Washington, D.C. — The U.S. Agency for Global Media (USAGM) today condemned a Russian court’s decision to levy steep fines against Radio Free Europe/Radio Liberty (RFE/RL).
“USAGM is very disappointed with the court’s decision, which can only be interpreted as an assault on media freedom and the free flow of information to Russia’s citizens. I have every confidence in RFE/RL as they continue to provide audiences in Russia with access to truthful, impactful reporting,” said USAGM Acting Chief Executive Officer Kelu Chao.
Russia’s revised “foreign agent” law requires designated news organizations in Russia that receive foreign funding to prominently label all content, including social media, as foreign agent-produced. Most of the organizations so designated by the Russian Ministry of Justice are USAGM public service media outlets, predominantly associated with RFE/RL. The law, originally passed in 2012 and amended in 2020 to include individual journalists, also imposes regular financial reporting requirements on these outlets. Given that USAGM’s legislatively mandated firewall prohibits its networks from accepting editorial direction from the U.S. government, RFE/RL has refused to label its content in such a wholly inaccurate manner.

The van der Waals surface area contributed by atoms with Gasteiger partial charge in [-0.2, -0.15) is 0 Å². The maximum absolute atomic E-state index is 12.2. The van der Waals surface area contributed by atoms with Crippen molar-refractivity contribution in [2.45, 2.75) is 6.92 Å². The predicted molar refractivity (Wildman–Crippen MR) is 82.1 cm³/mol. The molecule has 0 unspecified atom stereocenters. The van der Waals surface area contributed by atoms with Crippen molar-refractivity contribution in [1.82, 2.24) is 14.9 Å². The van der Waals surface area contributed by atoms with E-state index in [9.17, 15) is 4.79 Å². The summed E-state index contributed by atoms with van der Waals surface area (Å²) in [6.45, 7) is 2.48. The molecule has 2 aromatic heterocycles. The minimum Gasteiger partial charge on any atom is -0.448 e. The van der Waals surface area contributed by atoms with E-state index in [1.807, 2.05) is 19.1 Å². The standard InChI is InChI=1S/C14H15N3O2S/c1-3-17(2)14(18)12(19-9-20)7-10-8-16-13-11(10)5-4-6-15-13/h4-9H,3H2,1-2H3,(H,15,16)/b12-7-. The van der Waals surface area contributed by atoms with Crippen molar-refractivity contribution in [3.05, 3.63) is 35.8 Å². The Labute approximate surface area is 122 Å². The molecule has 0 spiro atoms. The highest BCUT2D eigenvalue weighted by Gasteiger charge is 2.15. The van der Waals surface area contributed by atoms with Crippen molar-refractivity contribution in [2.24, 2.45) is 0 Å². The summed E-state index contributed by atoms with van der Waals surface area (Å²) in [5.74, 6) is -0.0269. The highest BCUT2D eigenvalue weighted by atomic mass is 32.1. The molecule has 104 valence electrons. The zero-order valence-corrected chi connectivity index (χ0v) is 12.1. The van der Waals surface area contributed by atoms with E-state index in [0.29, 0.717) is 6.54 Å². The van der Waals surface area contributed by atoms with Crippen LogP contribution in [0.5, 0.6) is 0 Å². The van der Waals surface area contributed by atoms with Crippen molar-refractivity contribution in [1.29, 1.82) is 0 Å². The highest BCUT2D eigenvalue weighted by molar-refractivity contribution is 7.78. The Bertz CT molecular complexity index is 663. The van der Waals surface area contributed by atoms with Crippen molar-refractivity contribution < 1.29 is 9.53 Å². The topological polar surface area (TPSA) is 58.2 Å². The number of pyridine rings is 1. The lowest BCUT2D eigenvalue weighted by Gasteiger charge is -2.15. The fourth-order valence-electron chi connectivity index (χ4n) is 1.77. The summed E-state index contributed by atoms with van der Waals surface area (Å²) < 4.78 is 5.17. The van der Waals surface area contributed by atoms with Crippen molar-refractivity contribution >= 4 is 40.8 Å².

In filing more than 250 violations of “foreign agent” regulations, the Kremlin has specifically targeted nine of RFE/RL’s reporting projects: Radio Liberty, its main service for Russia; the Current Time TV and digital network serving a global Russian-speaking audience; the regional reporting projects North.Realities, Siberia.Realities, Caucasus.Realities, Idel.Realities, and Crimea.Realities; the Tatar-Bashkir Service; and the fact-checking website Factograph.info. Additionally, in late December, the Kremlin named three RFE/RL freelance reporters as individual “foreign agent” journalists.
The Committee to Protect Journalists said Russia should repeal the foreign agent law and “ensure that the country’s regulator is not used to censure journalists and harass and threaten media organizations.” Amnesty International said Russia’s foreign agent law “further erodes freedom of expression and association” in that country.
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Director, Office of Public Affairs